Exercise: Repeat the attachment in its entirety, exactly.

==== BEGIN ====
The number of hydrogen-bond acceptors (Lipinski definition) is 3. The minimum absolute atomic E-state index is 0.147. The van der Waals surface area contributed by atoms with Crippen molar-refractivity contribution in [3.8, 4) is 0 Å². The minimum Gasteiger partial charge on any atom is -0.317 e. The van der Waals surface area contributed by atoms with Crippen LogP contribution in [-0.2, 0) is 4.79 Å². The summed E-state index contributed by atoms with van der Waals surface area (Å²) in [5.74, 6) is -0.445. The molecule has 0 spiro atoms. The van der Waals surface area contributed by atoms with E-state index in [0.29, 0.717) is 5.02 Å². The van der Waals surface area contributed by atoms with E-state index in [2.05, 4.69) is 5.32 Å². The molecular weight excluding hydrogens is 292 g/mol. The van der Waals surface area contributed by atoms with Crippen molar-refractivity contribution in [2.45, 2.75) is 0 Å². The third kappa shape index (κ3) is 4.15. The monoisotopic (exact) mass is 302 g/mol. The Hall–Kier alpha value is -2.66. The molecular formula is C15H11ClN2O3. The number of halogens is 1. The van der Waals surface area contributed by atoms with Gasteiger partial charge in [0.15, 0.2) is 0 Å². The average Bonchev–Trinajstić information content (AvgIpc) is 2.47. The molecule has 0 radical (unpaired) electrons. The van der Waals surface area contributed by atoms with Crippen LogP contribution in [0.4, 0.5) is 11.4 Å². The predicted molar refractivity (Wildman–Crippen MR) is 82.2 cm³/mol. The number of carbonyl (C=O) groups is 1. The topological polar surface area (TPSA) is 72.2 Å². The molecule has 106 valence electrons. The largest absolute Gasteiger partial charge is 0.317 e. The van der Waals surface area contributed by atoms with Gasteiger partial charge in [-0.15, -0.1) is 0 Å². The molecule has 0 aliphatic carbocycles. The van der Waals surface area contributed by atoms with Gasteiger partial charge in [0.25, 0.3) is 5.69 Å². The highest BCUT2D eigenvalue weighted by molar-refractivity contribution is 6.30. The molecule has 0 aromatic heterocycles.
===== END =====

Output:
The number of hydrogen-bond acceptors (Lipinski definition) is 3. The minimum absolute atomic E-state index is 0.147. The van der Waals surface area contributed by atoms with Crippen molar-refractivity contribution in [3.8, 4) is 0 Å². The minimum Gasteiger partial charge on any atom is -0.317 e. The van der Waals surface area contributed by atoms with Crippen LogP contribution in [-0.2, 0) is 4.79 Å². The summed E-state index contributed by atoms with van der Waals surface area (Å²) in [5.74, 6) is -0.445. The molecule has 0 spiro atoms. The van der Waals surface area contributed by atoms with E-state index in [0.29, 0.717) is 5.02 Å². The van der Waals surface area contributed by atoms with E-state index in [2.05, 4.69) is 5.32 Å². The molecular weight excluding hydrogens is 292 g/mol. The van der Waals surface area contributed by atoms with Crippen molar-refractivity contribution in [2.45, 2.75) is 0 Å². The third kappa shape index (κ3) is 4.15. The monoisotopic (exact) mass is 302 g/mol. The Hall–Kier alpha value is -2.66. The molecular formula is C15H11ClN2O3. The number of halogens is 1. The van der Waals surface area contributed by atoms with Gasteiger partial charge in [0.15, 0.2) is 0 Å². The average Bonchev–Trinajstić information content (AvgIpc) is 2.47. The molecule has 0 radical (unpaired) electrons. The van der Waals surface area contributed by atoms with Crippen LogP contribution in [0.4, 0.5) is 11.4 Å². The predicted molar refractivity (Wildman–Crippen MR) is 82.2 cm³/mol. The number of carbonyl (C=O) groups is 1. The topological polar surface area (TPSA) is 72.2 Å². The molecule has 106 valence electrons. The largest absolute Gasteiger partial charge is 0.317 e. The van der Waals surface area contributed by atoms with Gasteiger partial charge in [-0.15, -0.1) is 0 Å². The molecule has 0 aliphatic carbocycles. The van der Waals surface area contributed by atoms with Gasteiger partial charge in [0.25, 0.3) is 5.69 Å². The highest BCUT2D eigenvalue weighted by molar-refractivity contribution is 6.30. The molecule has 0 aromatic heterocycles.